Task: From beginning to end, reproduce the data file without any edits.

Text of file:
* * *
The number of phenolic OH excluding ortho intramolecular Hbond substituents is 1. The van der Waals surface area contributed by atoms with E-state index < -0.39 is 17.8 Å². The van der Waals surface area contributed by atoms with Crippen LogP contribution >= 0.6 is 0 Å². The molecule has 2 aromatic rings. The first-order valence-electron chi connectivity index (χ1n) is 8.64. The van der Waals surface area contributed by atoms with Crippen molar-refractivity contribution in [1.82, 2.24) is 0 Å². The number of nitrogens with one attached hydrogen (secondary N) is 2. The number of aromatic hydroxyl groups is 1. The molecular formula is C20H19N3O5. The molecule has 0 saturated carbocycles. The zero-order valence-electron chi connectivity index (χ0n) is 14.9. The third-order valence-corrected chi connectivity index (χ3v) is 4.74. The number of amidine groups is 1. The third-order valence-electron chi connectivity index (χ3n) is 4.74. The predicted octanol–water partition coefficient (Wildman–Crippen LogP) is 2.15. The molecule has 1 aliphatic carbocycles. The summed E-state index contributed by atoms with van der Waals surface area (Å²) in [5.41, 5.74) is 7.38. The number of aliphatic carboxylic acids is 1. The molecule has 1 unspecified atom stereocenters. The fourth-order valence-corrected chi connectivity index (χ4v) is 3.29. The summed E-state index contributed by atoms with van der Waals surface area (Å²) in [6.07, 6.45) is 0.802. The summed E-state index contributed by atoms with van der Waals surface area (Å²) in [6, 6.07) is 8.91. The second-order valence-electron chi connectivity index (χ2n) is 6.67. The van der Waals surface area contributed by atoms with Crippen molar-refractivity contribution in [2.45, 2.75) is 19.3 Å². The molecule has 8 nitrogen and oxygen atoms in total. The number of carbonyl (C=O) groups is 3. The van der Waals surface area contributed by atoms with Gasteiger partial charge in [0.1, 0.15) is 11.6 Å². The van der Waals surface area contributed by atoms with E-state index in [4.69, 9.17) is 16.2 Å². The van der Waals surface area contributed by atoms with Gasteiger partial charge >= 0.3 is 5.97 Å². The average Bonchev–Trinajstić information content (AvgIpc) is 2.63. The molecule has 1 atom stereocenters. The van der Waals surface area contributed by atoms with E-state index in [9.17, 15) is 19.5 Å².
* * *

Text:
The number of phenolic OH excluding ortho intramolecular Hbond substituents is 1. The van der Waals surface area contributed by atoms with E-state index < -0.39 is 17.8 Å². The van der Waals surface area contributed by atoms with Crippen LogP contribution >= 0.6 is 0 Å². The molecule has 2 aromatic rings. The first-order valence-electron chi connectivity index (χ1n) is 8.64. The van der Waals surface area contributed by atoms with Crippen molar-refractivity contribution in [1.82, 2.24) is 0 Å². The number of nitrogens with one attached hydrogen (secondary N) is 2. The number of aromatic hydroxyl groups is 1. The molecular formula is C20H19N3O5. The molecule has 0 saturated carbocycles. The zero-order valence-electron chi connectivity index (χ0n) is 14.9. The third-order valence-corrected chi connectivity index (χ3v) is 4.74. The number of amidine groups is 1. The third-order valence-electron chi connectivity index (χ3n) is 4.74. The predicted octanol–water partition coefficient (Wildman–Crippen LogP) is 2.15. The molecule has 1 aliphatic carbocycles. The summed E-state index contributed by atoms with van der Waals surface area (Å²) in [5.41, 5.74) is 7.38. The number of aliphatic carboxylic acids is 1. The molecule has 1 unspecified atom stereocenters. The fourth-order valence-corrected chi connectivity index (χ4v) is 3.29. The summed E-state index contributed by atoms with van der Waals surface area (Å²) in [6.07, 6.45) is 0.802. The summed E-state index contributed by atoms with van der Waals surface area (Å²) in [6, 6.07) is 8.91. The second-order valence-electron chi connectivity index (χ2n) is 6.67. The van der Waals surface area contributed by atoms with Crippen molar-refractivity contribution in [2.45, 2.75) is 19.3 Å². The molecule has 8 nitrogen and oxygen atoms in total. The number of carbonyl (C=O) groups is 3. The van der Waals surface area contributed by atoms with Gasteiger partial charge in [0.1, 0.15) is 11.6 Å². The van der Waals surface area contributed by atoms with E-state index in [4.69, 9.17) is 16.2 Å². The van der Waals surface area contributed by atoms with Gasteiger partial charge >= 0.3 is 5.97 Å². The average Bonchev–Trinajstić information content (AvgIpc) is 2.63. The molecule has 1 atom stereocenters. The van der Waals surface area contributed by atoms with E-state index in [9.17, 15) is 19.5 Å².